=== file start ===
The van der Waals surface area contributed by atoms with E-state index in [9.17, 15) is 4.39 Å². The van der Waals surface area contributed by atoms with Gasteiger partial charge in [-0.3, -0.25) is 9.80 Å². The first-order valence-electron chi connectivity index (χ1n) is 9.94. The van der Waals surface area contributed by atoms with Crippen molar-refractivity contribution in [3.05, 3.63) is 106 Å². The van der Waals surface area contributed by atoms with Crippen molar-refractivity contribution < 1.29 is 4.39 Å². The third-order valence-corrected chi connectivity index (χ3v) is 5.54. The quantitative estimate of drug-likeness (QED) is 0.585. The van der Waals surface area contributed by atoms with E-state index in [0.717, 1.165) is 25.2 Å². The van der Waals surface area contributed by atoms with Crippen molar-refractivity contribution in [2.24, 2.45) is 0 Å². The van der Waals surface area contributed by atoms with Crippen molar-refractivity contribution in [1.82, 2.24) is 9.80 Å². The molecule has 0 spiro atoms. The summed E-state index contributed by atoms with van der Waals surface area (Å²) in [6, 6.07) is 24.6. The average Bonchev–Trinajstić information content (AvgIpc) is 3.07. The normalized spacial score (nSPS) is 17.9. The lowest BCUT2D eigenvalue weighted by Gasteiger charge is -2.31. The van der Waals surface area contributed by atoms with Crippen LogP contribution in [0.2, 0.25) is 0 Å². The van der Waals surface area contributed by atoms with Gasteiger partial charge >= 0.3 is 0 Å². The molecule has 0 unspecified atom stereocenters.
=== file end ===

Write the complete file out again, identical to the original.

The van der Waals surface area contributed by atoms with E-state index in [9.17, 15) is 4.39 Å². The van der Waals surface area contributed by atoms with Gasteiger partial charge in [-0.3, -0.25) is 9.80 Å². The first-order valence-electron chi connectivity index (χ1n) is 9.94. The van der Waals surface area contributed by atoms with Crippen molar-refractivity contribution in [3.05, 3.63) is 106 Å². The van der Waals surface area contributed by atoms with Crippen molar-refractivity contribution < 1.29 is 4.39 Å². The third-order valence-corrected chi connectivity index (χ3v) is 5.54. The quantitative estimate of drug-likeness (QED) is 0.585. The van der Waals surface area contributed by atoms with E-state index in [0.717, 1.165) is 25.2 Å². The van der Waals surface area contributed by atoms with Crippen molar-refractivity contribution in [2.24, 2.45) is 0 Å². The van der Waals surface area contributed by atoms with Crippen molar-refractivity contribution in [1.82, 2.24) is 9.80 Å². The molecule has 0 spiro atoms. The summed E-state index contributed by atoms with van der Waals surface area (Å²) in [6, 6.07) is 24.6. The average Bonchev–Trinajstić information content (AvgIpc) is 3.07. The normalized spacial score (nSPS) is 17.9. The lowest BCUT2D eigenvalue weighted by Gasteiger charge is -2.31. The van der Waals surface area contributed by atoms with Crippen LogP contribution in [0.2, 0.25) is 0 Å². The van der Waals surface area contributed by atoms with Gasteiger partial charge >= 0.3 is 0 Å². The molecule has 0 unspecified atom stereocenters.